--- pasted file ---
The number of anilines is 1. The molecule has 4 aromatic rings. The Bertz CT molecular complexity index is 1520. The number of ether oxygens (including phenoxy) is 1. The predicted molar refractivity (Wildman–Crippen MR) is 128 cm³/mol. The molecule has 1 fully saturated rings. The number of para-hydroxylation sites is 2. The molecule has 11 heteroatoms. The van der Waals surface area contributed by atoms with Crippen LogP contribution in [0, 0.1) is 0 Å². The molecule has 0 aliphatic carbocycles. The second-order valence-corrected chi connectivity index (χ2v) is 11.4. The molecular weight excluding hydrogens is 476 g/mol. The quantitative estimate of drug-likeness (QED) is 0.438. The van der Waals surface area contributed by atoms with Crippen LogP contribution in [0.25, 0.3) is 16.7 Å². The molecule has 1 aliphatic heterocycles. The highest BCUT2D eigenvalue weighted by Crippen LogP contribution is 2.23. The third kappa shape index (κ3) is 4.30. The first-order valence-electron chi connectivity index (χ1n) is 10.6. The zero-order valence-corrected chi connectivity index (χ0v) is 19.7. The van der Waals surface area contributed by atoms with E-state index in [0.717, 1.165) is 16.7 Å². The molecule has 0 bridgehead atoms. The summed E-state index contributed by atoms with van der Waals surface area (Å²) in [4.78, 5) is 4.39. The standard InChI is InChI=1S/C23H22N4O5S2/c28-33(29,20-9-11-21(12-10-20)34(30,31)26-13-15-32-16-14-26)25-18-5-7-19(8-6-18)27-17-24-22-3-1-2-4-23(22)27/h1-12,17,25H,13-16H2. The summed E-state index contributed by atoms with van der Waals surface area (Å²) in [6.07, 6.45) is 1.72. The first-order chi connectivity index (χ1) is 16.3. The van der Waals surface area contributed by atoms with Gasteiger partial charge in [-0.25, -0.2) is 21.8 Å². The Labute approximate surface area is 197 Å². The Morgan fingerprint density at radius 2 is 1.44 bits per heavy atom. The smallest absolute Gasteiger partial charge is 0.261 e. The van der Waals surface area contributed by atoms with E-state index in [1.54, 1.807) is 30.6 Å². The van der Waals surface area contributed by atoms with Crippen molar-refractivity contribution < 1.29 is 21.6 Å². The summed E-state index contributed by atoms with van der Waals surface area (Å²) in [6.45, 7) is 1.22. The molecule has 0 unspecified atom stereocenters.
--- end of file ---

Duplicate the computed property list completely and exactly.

The number of anilines is 1. The molecule has 4 aromatic rings. The Bertz CT molecular complexity index is 1520. The number of ether oxygens (including phenoxy) is 1. The predicted molar refractivity (Wildman–Crippen MR) is 128 cm³/mol. The molecule has 1 fully saturated rings. The number of para-hydroxylation sites is 2. The molecule has 11 heteroatoms. The van der Waals surface area contributed by atoms with Crippen LogP contribution in [0, 0.1) is 0 Å². The molecule has 0 aliphatic carbocycles. The second-order valence-corrected chi connectivity index (χ2v) is 11.4. The molecular weight excluding hydrogens is 476 g/mol. The quantitative estimate of drug-likeness (QED) is 0.438. The van der Waals surface area contributed by atoms with Crippen LogP contribution in [0.25, 0.3) is 16.7 Å². The molecule has 1 aliphatic heterocycles. The highest BCUT2D eigenvalue weighted by Crippen LogP contribution is 2.23. The third kappa shape index (κ3) is 4.30. The first-order valence-electron chi connectivity index (χ1n) is 10.6. The zero-order valence-corrected chi connectivity index (χ0v) is 19.7. The van der Waals surface area contributed by atoms with E-state index in [0.717, 1.165) is 16.7 Å². The molecule has 0 bridgehead atoms. The summed E-state index contributed by atoms with van der Waals surface area (Å²) in [4.78, 5) is 4.39. The standard InChI is InChI=1S/C23H22N4O5S2/c28-33(29,20-9-11-21(12-10-20)34(30,31)26-13-15-32-16-14-26)25-18-5-7-19(8-6-18)27-17-24-22-3-1-2-4-23(22)27/h1-12,17,25H,13-16H2. The summed E-state index contributed by atoms with van der Waals surface area (Å²) in [6.07, 6.45) is 1.72. The first-order chi connectivity index (χ1) is 16.3. The van der Waals surface area contributed by atoms with Gasteiger partial charge in [-0.25, -0.2) is 21.8 Å². The Labute approximate surface area is 197 Å². The Morgan fingerprint density at radius 2 is 1.44 bits per heavy atom. The smallest absolute Gasteiger partial charge is 0.261 e. The van der Waals surface area contributed by atoms with E-state index in [1.54, 1.807) is 30.6 Å². The van der Waals surface area contributed by atoms with Crippen molar-refractivity contribution < 1.29 is 21.6 Å². The summed E-state index contributed by atoms with van der Waals surface area (Å²) in [6.45, 7) is 1.22. The molecule has 0 unspecified atom stereocenters.